Avoid smoking and excessive alcohol
For men, alcoholism is one of the leading risk factors for osteoporosis. In men and women, excess consumption of alcohol reduces bone formation and interferes with the body’s ability to absorb calcium.

Talk to your healthcare provider about bone health
Speaking with your healthcare professional about osteoporosis will help you better understand your own risk for the disease as well as available prevention or treatment options. Listed below are several questions that are intended to help you discuss osteoporosis with your healthcare professional:
• Based on my medical history, lifestyle and family background, am I at risk for osteoporosis?
• How do I know if someone in my family suffered from osteoporosis? (What physical signs or symptoms should I be looking for?)
• Am I currently taking any medication that puts me at higher risk for developing osteoporosis?
• How do I best prevent (or treat) osteoporosis?
• How do I know if my bone density is low?
• How much calcium is right for me? How do I best obtain this calcium?
• Should I engage in exercise? What kind of exercise is best? How often should I exercise?
• How do I know if I have fractured a bone in my spine?
If you have osteoporosis or if your healthcare provider believes you are at high risk for the disease, you may want to ask the following questions:
• What medications are available to help me?
• What are the benefits/side effects of these medications? Will these medications interact with other medications I am already taking for other conditions?
• How do I know that my prevention or treatment program is effective?
• Do any of the medications I am taking for other conditions cause dizziness, light-headedness, disorientation or a loss of balance that could lead to
• When appropriate, have a bone density test and take medication

Osteoporosis testing is performed by measuring bone mass using a dual energy x-ray absorptiometry machine (DXA). DXA is the best method of obtaining an individual’s bone density which is critical to prevention, diagnosis and treatment of osteoporosis. While the use of DXA scans is recognized the World Health Organization, the US Surgeon General and the Centers for Medicare and Medicaid Services, as the gold standard for the testing for osteoporosis, only about one in four Medicare women receive their DEXA scan every two years. Without early diagnosis and treatment, osteoporosis can lead to debilitating fractures, loss of mobility, permanent disability, costly nursing home stays, and even death .A recent study by Kaiser Southern California’s Healthy Bones program found that increased utilization of DXA testing and subsequent treatment resulted in a 37% decrease in hip fracture rates and a $30.8 million savings among its 3.1 million members in one year alone. Patient access to DXA testing is threatened as inadequate reimbursement forces more physicians to stop providing this critical preventative service. Medicare reimbursement has been reduced by 50% since 2006 and more budget cuts are scheduled for 2010. More information regarding this issue can be attained at http://www.nof.org.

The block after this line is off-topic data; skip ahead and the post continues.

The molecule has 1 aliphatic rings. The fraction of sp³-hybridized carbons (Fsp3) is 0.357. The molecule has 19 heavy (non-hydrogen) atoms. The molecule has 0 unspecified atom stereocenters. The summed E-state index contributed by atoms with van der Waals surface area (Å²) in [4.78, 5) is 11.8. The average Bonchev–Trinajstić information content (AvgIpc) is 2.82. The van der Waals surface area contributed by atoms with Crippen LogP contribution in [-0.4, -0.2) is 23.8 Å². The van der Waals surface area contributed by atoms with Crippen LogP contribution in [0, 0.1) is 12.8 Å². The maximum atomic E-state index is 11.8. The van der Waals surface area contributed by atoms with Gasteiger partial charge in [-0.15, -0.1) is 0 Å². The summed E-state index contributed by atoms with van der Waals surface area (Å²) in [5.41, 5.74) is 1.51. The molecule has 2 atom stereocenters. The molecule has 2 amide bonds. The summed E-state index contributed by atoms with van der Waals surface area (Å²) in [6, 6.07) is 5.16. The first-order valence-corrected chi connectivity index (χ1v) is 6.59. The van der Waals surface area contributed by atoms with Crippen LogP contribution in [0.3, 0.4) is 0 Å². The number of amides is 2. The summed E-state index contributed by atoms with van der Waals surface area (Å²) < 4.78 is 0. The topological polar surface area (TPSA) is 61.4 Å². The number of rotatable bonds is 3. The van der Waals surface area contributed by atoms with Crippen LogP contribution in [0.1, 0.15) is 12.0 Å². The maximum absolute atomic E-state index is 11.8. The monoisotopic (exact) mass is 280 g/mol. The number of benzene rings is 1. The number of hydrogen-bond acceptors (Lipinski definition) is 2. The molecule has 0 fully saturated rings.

Information from the National Osteoporosis Foundation: www. NOF.org and ACNM.org

For more info on risk factors of osteoporosis: http://www.mayoclinic.com/health/osteoporosis/DS00128/DSECTION=risk-factors